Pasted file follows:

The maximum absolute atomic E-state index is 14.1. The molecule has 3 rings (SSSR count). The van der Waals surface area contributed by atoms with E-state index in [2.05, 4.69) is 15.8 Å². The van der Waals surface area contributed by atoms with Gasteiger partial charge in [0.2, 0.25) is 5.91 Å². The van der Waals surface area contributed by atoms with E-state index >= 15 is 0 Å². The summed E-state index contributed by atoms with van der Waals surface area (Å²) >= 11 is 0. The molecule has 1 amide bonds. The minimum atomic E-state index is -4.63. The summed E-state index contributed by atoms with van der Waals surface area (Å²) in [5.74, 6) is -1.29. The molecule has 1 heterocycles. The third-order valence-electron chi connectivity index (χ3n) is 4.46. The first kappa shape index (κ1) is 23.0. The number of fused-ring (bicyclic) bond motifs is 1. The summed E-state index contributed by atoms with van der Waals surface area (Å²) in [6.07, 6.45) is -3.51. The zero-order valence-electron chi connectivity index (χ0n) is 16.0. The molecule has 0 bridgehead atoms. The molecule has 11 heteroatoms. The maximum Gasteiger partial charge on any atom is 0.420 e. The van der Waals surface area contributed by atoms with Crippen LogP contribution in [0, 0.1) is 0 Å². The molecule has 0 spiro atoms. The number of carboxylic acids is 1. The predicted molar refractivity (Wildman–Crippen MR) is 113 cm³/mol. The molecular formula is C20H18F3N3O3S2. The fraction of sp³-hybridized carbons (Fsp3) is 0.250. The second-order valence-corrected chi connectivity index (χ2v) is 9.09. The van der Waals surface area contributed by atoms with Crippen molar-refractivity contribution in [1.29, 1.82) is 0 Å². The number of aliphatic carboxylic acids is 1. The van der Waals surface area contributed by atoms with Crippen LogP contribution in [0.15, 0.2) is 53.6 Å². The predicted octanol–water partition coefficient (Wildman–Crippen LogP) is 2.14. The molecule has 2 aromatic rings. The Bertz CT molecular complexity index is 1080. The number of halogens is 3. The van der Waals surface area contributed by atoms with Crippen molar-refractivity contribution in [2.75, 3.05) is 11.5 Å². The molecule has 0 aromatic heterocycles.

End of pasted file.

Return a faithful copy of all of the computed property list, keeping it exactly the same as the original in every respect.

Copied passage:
The maximum absolute atomic E-state index is 14.1. The molecule has 3 rings (SSSR count). The van der Waals surface area contributed by atoms with E-state index in [2.05, 4.69) is 15.8 Å². The van der Waals surface area contributed by atoms with Gasteiger partial charge in [0.2, 0.25) is 5.91 Å². The van der Waals surface area contributed by atoms with E-state index >= 15 is 0 Å². The summed E-state index contributed by atoms with van der Waals surface area (Å²) >= 11 is 0. The molecule has 1 amide bonds. The minimum atomic E-state index is -4.63. The summed E-state index contributed by atoms with van der Waals surface area (Å²) in [5.74, 6) is -1.29. The molecule has 1 heterocycles. The third-order valence-electron chi connectivity index (χ3n) is 4.46. The first kappa shape index (κ1) is 23.0. The number of fused-ring (bicyclic) bond motifs is 1. The summed E-state index contributed by atoms with van der Waals surface area (Å²) in [6.07, 6.45) is -3.51. The zero-order valence-electron chi connectivity index (χ0n) is 16.0. The molecule has 0 bridgehead atoms. The molecule has 11 heteroatoms. The maximum Gasteiger partial charge on any atom is 0.420 e. The van der Waals surface area contributed by atoms with Crippen LogP contribution in [0, 0.1) is 0 Å². The molecule has 0 spiro atoms. The number of carboxylic acids is 1. The predicted molar refractivity (Wildman–Crippen MR) is 113 cm³/mol. The molecular formula is C20H18F3N3O3S2. The fraction of sp³-hybridized carbons (Fsp3) is 0.250. The second-order valence-corrected chi connectivity index (χ2v) is 9.09. The van der Waals surface area contributed by atoms with Crippen molar-refractivity contribution in [1.29, 1.82) is 0 Å². The number of aliphatic carboxylic acids is 1. The van der Waals surface area contributed by atoms with Crippen LogP contribution in [0.15, 0.2) is 53.6 Å². The predicted octanol–water partition coefficient (Wildman–Crippen LogP) is 2.14. The molecule has 2 aromatic rings. The Bertz CT molecular complexity index is 1080. The number of halogens is 3. The van der Waals surface area contributed by atoms with Crippen molar-refractivity contribution in [2.75, 3.05) is 11.5 Å². The molecule has 0 aromatic heterocycles.